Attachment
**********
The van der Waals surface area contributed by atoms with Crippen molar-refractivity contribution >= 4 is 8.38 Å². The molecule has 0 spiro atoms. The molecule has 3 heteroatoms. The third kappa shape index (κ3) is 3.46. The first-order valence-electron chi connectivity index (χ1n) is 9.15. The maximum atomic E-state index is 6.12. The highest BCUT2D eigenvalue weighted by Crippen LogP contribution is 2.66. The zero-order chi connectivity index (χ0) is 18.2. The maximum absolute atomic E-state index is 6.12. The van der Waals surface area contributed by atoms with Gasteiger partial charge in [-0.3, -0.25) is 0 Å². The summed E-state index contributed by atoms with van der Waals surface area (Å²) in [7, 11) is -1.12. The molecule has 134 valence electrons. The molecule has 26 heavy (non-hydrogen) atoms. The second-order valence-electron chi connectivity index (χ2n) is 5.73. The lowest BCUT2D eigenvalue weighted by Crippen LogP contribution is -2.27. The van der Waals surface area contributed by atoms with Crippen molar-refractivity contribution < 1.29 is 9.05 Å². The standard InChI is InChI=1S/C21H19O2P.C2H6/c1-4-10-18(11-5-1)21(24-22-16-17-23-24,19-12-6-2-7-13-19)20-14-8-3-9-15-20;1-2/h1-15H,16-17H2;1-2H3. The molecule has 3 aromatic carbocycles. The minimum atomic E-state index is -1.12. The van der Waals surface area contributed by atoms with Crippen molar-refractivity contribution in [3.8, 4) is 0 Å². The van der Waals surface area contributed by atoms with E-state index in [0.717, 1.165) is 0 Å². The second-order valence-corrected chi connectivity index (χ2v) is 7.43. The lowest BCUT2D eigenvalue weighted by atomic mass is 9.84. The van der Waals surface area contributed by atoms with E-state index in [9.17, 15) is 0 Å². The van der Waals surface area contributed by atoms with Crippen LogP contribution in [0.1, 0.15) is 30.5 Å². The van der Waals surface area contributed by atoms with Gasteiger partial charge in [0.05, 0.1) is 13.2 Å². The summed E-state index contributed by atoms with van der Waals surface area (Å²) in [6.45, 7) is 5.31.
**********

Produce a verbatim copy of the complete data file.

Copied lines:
The van der Waals surface area contributed by atoms with Crippen molar-refractivity contribution >= 4 is 8.38 Å². The molecule has 0 spiro atoms. The molecule has 3 heteroatoms. The third kappa shape index (κ3) is 3.46. The first-order valence-electron chi connectivity index (χ1n) is 9.15. The maximum atomic E-state index is 6.12. The highest BCUT2D eigenvalue weighted by Crippen LogP contribution is 2.66. The zero-order chi connectivity index (χ0) is 18.2. The maximum absolute atomic E-state index is 6.12. The van der Waals surface area contributed by atoms with Gasteiger partial charge in [-0.3, -0.25) is 0 Å². The summed E-state index contributed by atoms with van der Waals surface area (Å²) in [7, 11) is -1.12. The molecule has 134 valence electrons. The molecule has 26 heavy (non-hydrogen) atoms. The second-order valence-electron chi connectivity index (χ2n) is 5.73. The lowest BCUT2D eigenvalue weighted by Crippen LogP contribution is -2.27. The van der Waals surface area contributed by atoms with Crippen molar-refractivity contribution < 1.29 is 9.05 Å². The standard InChI is InChI=1S/C21H19O2P.C2H6/c1-4-10-18(11-5-1)21(24-22-16-17-23-24,19-12-6-2-7-13-19)20-14-8-3-9-15-20;1-2/h1-15H,16-17H2;1-2H3. The molecule has 3 aromatic carbocycles. The minimum atomic E-state index is -1.12. The van der Waals surface area contributed by atoms with Crippen molar-refractivity contribution in [3.8, 4) is 0 Å². The van der Waals surface area contributed by atoms with E-state index in [0.717, 1.165) is 0 Å². The second-order valence-corrected chi connectivity index (χ2v) is 7.43. The lowest BCUT2D eigenvalue weighted by atomic mass is 9.84. The van der Waals surface area contributed by atoms with E-state index in [9.17, 15) is 0 Å². The van der Waals surface area contributed by atoms with Crippen LogP contribution in [0.1, 0.15) is 30.5 Å². The van der Waals surface area contributed by atoms with Gasteiger partial charge in [0.05, 0.1) is 13.2 Å². The summed E-state index contributed by atoms with van der Waals surface area (Å²) in [6.45, 7) is 5.31.